One day, you might be out and about in Beeston’s pubs or cafes, and you might spot someone doing crochet. That someone is likely to be Frea Waninge, 30, who enjoys making little crochet owls with a difference…
I met Frea over tea and coffee, and it wasn’t long before she’d produced a bunch of multi-coloured crochet owls from her bag, and placed them on the table. This caught the attention of one of the baristas, who immediately said how cute they are.
However, these are not just any owls, they are pride owls. Frea uses a pattern that she found online by fellow crochet-lover Josephine Wu (a.k.a A Morning Cup of Jo Creations) but has adapted the colours of yarn she uses.
Frea bases her owls on the colours used for various pride flags which represent a range of different identities and sexualities. She has been doing crochet long before she began making the owls; she would make scarves, hats, and even phone covers for herself. One of her scarves was made using the colours representative of asexuality, as Frea identifies as ace. Once she discovered the owl pattern, she decided to use the yarn she had left from her ace scarf, and made an asexu-owl.
“I showed it to someone and they said ‘if you were to do more of them and sell them, I’d be happy to buy them’ so I started buying yarn and making lots of testers, and eventually put a couple of designs on Etsy,” she tells me.
Since then the owl family has grown to include a number of sexualities and identities including: bisexuowl, asexuowl, pansexuowl, arowlmantic (aromantic), polyamorous (polyamorowl?), agender owl, transgender owl, nonbinary owl, genderqueer owl, rainbowl, demisexuowl, graysexuowl.
One of Frea’s main reasons behind creating these owls is because she knows how amazing it feels when you find something that represents you. “It’s like a code,” she says. “that’s why I was looking to include more obscure ones that people may not have heard of. The demi (demi-sexual) one is new and it’s not often included in stuff so to find something that represents them is really cool.” Soon, she will be adding a gender fluid owl and a lesbian owl, and she often gets requests from people to do owls for identities she hasn’t heard of.
“There’s so many that I don’t know about,” she reveals. “Someone contacted me asking if I do Feminamoric ones. If you say ‘I’m lesbian’ that only really works if you identify as a woman, if you’re non-binary and you love women, there’s not really a good term for it so they invented Feminamoric,” she explains. “That kind of language can be really helpful.”
She adds, “When people ask for another one I’ll try and accommodate that.” But she admits that she was faced with a dilemma when someone asked her to make a straight pride owl. “I said to them, well that would be taking the time that I could put into minority orientations…so no.”
Frea works in admissions at the University of Nottingham and has recently completed a PhD in Linguistics at the uni, where she is also a member of the Gilbert & Sullivan society. She moved to the UK in 2011 from the Netherlands, and lived in Beeston for 5 years before moving to Dunkirk where she has been for a year. But it was Beeston’s friendly community that sparked Frea’s love for crochet up again, as she had originally learnt it from her mum as a child.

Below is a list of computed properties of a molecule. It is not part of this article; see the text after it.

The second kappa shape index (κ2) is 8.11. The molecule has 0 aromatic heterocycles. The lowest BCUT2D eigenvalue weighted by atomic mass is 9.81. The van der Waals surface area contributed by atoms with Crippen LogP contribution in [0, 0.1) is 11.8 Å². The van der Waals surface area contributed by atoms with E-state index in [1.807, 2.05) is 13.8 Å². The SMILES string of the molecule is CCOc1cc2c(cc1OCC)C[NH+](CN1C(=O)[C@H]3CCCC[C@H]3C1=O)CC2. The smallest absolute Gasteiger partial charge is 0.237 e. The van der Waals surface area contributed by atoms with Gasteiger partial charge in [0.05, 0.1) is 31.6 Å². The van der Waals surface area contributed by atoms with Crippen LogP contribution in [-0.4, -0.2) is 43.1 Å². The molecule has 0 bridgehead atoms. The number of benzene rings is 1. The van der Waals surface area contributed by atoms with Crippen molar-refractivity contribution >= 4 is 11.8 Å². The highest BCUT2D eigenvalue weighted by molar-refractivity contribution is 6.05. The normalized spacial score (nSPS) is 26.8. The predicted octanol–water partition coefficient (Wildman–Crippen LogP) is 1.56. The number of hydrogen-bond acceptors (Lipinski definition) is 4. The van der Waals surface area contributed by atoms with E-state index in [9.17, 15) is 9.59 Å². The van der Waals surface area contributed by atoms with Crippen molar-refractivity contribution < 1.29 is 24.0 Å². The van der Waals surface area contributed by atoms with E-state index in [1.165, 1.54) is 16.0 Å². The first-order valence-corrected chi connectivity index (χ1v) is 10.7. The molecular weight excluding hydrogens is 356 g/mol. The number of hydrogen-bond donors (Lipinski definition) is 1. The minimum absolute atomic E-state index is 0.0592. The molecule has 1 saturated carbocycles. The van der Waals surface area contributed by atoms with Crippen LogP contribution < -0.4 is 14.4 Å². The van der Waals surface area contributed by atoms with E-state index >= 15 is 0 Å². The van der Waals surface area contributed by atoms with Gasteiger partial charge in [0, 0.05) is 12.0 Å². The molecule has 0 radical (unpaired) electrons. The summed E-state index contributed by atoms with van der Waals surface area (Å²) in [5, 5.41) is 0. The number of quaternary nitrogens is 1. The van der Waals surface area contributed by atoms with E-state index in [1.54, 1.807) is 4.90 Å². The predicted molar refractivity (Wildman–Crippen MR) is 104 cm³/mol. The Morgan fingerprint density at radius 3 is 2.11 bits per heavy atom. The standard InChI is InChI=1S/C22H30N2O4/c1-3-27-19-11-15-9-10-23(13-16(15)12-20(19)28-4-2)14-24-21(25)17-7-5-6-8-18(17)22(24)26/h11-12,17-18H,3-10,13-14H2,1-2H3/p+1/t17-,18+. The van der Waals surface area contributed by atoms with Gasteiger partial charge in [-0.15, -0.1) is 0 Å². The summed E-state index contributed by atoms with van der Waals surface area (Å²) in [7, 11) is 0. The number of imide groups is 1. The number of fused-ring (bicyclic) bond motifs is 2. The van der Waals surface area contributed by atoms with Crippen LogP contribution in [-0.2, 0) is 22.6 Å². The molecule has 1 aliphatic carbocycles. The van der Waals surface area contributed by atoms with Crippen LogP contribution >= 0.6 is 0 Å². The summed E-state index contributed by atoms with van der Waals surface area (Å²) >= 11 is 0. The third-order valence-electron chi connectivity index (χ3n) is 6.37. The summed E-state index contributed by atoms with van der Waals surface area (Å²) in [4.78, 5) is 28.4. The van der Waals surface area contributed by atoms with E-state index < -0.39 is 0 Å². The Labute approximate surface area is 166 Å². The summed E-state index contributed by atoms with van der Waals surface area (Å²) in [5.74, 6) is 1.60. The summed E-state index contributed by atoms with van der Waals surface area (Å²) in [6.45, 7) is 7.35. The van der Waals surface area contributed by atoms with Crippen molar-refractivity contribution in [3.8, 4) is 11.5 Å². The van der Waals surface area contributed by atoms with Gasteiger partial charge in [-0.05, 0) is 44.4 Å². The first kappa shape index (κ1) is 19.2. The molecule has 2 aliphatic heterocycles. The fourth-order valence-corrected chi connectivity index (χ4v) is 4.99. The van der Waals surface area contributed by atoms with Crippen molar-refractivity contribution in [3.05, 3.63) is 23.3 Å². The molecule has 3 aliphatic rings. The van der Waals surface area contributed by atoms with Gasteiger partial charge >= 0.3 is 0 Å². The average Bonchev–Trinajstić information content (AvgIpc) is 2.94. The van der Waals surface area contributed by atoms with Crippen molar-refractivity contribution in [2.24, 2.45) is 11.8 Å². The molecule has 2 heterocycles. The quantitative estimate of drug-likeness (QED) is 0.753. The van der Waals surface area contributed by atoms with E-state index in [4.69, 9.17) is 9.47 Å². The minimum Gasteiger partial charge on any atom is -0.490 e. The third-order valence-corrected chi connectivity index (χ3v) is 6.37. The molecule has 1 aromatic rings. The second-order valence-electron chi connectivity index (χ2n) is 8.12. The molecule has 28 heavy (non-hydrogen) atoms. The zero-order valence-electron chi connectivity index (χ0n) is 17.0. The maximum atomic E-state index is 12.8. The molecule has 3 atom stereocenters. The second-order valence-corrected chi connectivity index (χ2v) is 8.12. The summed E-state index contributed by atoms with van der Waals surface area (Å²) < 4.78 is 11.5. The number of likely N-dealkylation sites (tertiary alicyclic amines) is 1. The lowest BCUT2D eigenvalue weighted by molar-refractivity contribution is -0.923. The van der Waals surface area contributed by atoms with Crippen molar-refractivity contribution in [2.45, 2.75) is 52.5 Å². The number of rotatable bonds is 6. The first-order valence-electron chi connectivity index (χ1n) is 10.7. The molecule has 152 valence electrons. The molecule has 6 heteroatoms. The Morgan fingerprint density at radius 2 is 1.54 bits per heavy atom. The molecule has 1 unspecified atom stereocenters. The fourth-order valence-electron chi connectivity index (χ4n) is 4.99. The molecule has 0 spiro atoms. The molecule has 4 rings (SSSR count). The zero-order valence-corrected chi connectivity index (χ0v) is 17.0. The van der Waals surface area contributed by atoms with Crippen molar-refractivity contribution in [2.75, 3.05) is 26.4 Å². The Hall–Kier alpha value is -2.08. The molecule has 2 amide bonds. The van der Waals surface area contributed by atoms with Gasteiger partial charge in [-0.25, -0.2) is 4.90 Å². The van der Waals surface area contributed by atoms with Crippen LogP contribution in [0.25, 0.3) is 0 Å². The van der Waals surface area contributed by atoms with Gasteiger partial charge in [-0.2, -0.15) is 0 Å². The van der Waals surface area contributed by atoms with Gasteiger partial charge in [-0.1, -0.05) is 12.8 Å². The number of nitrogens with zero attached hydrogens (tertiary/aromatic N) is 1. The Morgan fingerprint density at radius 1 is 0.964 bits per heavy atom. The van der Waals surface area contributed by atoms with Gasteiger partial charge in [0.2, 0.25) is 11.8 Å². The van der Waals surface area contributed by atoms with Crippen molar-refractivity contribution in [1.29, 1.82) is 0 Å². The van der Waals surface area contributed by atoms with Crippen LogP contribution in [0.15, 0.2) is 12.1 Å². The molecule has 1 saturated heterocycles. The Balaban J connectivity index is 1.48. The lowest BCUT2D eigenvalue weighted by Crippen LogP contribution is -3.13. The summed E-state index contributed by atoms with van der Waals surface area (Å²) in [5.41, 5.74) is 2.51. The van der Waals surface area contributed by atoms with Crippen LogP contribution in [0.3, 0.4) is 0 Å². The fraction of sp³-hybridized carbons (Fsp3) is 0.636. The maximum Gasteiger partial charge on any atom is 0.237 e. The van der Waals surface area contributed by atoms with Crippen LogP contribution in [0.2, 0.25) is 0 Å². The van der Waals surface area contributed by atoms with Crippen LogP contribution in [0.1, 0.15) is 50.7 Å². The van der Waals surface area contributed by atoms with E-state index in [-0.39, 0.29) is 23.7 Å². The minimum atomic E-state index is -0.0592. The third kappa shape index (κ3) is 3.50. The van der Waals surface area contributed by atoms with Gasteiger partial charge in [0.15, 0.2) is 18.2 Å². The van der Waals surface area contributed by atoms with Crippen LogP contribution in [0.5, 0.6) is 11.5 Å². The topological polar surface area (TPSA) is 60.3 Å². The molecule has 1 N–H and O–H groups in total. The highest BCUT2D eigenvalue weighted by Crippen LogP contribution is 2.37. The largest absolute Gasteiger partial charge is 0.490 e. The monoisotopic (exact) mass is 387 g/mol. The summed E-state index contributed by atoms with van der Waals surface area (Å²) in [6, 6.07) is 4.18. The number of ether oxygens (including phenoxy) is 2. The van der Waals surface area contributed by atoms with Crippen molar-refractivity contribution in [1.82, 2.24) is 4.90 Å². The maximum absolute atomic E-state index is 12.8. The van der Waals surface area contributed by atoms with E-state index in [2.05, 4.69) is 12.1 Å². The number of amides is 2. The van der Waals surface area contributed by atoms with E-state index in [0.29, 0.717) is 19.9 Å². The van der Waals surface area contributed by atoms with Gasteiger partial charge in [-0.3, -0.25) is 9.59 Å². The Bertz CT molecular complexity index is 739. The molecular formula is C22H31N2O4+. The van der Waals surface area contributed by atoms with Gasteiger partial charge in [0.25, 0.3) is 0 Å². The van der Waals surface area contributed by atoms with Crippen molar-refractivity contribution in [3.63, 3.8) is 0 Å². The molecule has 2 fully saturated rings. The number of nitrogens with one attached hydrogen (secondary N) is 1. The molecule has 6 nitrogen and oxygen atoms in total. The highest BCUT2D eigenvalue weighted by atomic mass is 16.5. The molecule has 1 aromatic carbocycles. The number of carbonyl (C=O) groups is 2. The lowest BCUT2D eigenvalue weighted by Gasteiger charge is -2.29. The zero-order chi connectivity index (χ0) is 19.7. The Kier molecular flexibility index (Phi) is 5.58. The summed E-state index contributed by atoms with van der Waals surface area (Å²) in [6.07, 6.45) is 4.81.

“I joined a church choir to meet people, because I knew nobody when I moved here, it was very awkward. So I joined the church choir here in Beeston St Johns, and people from there did Monday night knitting. Angie, one of the ladies from the church, helped me to learn to crochet and do a scarf. She gave me the needles and taught me how to do it, because I’d completely lost how it works.”
She started making the owls in April of this year, and sells them on Etsy at £4.50 per owl, and all the money from sales goes back into making more owls and buying yarn which she gets from the Beeston shop Yarn on Chilwell High Road. “Yarn is a lovely business and she’s really helpful and is always happy to order stuff in for me,” says Frea.
Each owl used to take her about an hour to make, but she’s since got the timing down to half an hour to 45 minutes, and she does them in batches because it’s a lot faster. “It puts me at about £6 an hour if I was doing it all the time,” she says. “It’s not very expensive, and I know it’s good stuff, and I know I can always get it.”
In future, she wants to start making other animals to help fly the pride flag. “I really wanna do an Octopride! You can do the legs with different colours. I wanna do unicorns with different coloured hair that comes out, and bi-icorns and pan-icorns.”
I ask her if she’s ever considered having a stall at Nottinghamshire Pride, “I was considering doing it this year but obviously I’d need to make lots of them and that was just at a time when it was really busy because it’s pride time,” she says. “The plan this year is to make a load, regardless of how many of them sell or not, because it’s fun. And whatever is left at the end of the year I’ll bring to pride.”
She points out that crochet isn’t something she wants to make a career out of, it’s just for fun and is her way of helping to raise awareness and give people something cute to identify with.
Our interview comes to a close with Frea saying “That one’s for you!” and handing me a bisexuowl, which I happily accept.
Frea’s owls are available at: https://www.etsy.com/uk/shop/prideandpunk
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